Joining him is Eleanor, a woman who once conjured stones to fall from the sky, and Theodora, a medium. Rounding out the party is Luke, a descendant of the house’s owners who insist that they have a representative in the home during the research.

The action centers on Theodora who is neurotic and given to daydreaming. She steals her sister’s car and travels through the country to arrive at the gates of Hill House. There, she is met by the creepy grounds keeper Mr. Dudley who makes a couple ominous statements before allowing her to enter.

Theodora is able to explore some of the house and surrounding grounds before she is joined by her colleagues. Once they are all there, Dr. Montague tells the group of the house’s history and what he expects of them.

The first couple nights pass uneventfully before the haunts show up. One night, as they sleep, something starts banging on the walls. Theodora joins Eleanor in her room as the sounds grow closer and closer to their door. A night later, mysterious writing appears on the wall that bids Eleanor to come home.

Eleanor seems to experience more manifestations than anyone and soon the others suspect that she is precipitating them herself because she desires attention. Eleanor, slightly unbalanced vacillates between anger at the suspicion and friendliness, desiring the friendship of the others.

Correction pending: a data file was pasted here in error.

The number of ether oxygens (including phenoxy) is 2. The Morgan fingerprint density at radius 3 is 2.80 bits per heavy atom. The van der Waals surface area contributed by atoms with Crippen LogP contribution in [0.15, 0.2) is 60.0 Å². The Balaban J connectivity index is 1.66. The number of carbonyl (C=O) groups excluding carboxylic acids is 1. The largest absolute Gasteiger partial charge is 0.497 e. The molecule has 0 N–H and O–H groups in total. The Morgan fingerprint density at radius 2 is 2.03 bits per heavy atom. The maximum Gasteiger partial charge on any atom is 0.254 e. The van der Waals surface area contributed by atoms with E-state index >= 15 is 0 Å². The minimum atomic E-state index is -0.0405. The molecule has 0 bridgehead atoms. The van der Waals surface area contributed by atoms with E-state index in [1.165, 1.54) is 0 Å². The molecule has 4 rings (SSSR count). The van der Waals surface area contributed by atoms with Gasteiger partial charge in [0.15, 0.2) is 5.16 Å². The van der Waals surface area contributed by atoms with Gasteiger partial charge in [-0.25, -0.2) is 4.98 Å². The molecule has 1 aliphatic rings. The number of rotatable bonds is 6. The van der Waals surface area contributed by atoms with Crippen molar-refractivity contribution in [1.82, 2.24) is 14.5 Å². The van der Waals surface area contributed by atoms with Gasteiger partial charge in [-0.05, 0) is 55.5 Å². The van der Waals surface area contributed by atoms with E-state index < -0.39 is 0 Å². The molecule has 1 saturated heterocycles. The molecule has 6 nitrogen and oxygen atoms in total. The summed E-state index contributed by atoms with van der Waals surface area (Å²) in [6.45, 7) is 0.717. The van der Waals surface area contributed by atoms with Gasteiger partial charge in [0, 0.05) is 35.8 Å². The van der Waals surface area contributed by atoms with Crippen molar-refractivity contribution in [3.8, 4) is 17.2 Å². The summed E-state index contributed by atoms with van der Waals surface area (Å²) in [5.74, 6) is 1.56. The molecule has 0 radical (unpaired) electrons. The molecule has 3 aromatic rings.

Later in the novel, the bossy and arrogant Mrs. Montague and her companion Arthur Parker, the headmaster of a boys’ school, arrive to spend a weekend at Hill House and to help investigate it. They, too, are interested in the supernatural, including séances and spirit writing. Ironically, and unlike the other four characters, they don't experience anything supernatural, although some of Mrs. Montague’s alleged spirit writings seem to communicate with Eleanor. Mrs. Montague's lack of social skills provides another source of comic relief in the novel.

Many of the hauntings that occur throughout the book are described only vaguely, or else are partly hidden from the characters themselves.

Eleanor and Theodora are in a bedroom with an unseen force trying the door, and Eleanor believes after the fact that the hand she was holding in the darkness was not Theodora’s. In one episode, as Theodora and Eleanor walk outside Hill House at night, Theodora looks behind them and screams in fear for Eleanor to run, though the book never explains what Theodora sees.

By this point in the book it is becoming clear to the characters that the house is beginning to possess Eleanor. Fearing for her safety, Dr. Montague declares that she must leave. However, Eleanor regards the house as her home, and resists. The others have to practically force her into her car, but she is then killed when her car crashes into a large oak tree on the property. The reader is left uncertain whether Eleanor was simply an emotionally disturbed woman who has committed suicide, or whether her death at Hill House has a supernatural significance.